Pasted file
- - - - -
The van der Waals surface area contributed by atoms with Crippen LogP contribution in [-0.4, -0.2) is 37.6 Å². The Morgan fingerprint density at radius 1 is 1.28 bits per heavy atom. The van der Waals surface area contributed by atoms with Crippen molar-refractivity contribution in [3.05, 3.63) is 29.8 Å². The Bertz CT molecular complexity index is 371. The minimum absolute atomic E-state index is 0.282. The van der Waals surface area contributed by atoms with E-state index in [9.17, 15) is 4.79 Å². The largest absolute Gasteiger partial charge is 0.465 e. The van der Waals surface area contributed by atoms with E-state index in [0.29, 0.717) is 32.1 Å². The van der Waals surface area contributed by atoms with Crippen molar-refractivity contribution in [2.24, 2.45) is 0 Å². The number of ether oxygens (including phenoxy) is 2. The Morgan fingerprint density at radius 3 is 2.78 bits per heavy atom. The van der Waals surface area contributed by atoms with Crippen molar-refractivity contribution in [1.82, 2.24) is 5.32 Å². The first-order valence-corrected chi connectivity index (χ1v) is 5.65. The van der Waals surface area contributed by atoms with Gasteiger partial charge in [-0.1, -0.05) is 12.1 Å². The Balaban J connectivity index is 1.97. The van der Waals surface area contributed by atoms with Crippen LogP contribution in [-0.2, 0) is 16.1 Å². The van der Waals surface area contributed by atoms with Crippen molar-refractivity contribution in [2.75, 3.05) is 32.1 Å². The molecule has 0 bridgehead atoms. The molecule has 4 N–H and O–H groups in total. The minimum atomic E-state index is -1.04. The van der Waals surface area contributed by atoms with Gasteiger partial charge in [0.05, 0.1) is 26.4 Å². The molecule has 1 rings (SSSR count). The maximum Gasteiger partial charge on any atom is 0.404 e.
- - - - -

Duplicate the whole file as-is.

The van der Waals surface area contributed by atoms with Crippen LogP contribution in [-0.4, -0.2) is 37.6 Å². The Morgan fingerprint density at radius 1 is 1.28 bits per heavy atom. The van der Waals surface area contributed by atoms with Crippen molar-refractivity contribution in [3.05, 3.63) is 29.8 Å². The Bertz CT molecular complexity index is 371. The minimum absolute atomic E-state index is 0.282. The van der Waals surface area contributed by atoms with E-state index in [9.17, 15) is 4.79 Å². The largest absolute Gasteiger partial charge is 0.465 e. The van der Waals surface area contributed by atoms with E-state index in [0.29, 0.717) is 32.1 Å². The van der Waals surface area contributed by atoms with Crippen molar-refractivity contribution in [2.24, 2.45) is 0 Å². The number of ether oxygens (including phenoxy) is 2. The Morgan fingerprint density at radius 3 is 2.78 bits per heavy atom. The van der Waals surface area contributed by atoms with Crippen molar-refractivity contribution in [1.82, 2.24) is 5.32 Å². The first-order valence-corrected chi connectivity index (χ1v) is 5.65. The van der Waals surface area contributed by atoms with Gasteiger partial charge in [-0.1, -0.05) is 12.1 Å². The Balaban J connectivity index is 1.97. The van der Waals surface area contributed by atoms with Crippen LogP contribution in [-0.2, 0) is 16.1 Å². The van der Waals surface area contributed by atoms with Crippen molar-refractivity contribution in [2.75, 3.05) is 32.1 Å². The molecule has 0 bridgehead atoms. The molecule has 4 N–H and O–H groups in total. The minimum atomic E-state index is -1.04. The van der Waals surface area contributed by atoms with Gasteiger partial charge in [0.05, 0.1) is 26.4 Å². The molecule has 1 rings (SSSR count). The maximum Gasteiger partial charge on any atom is 0.404 e.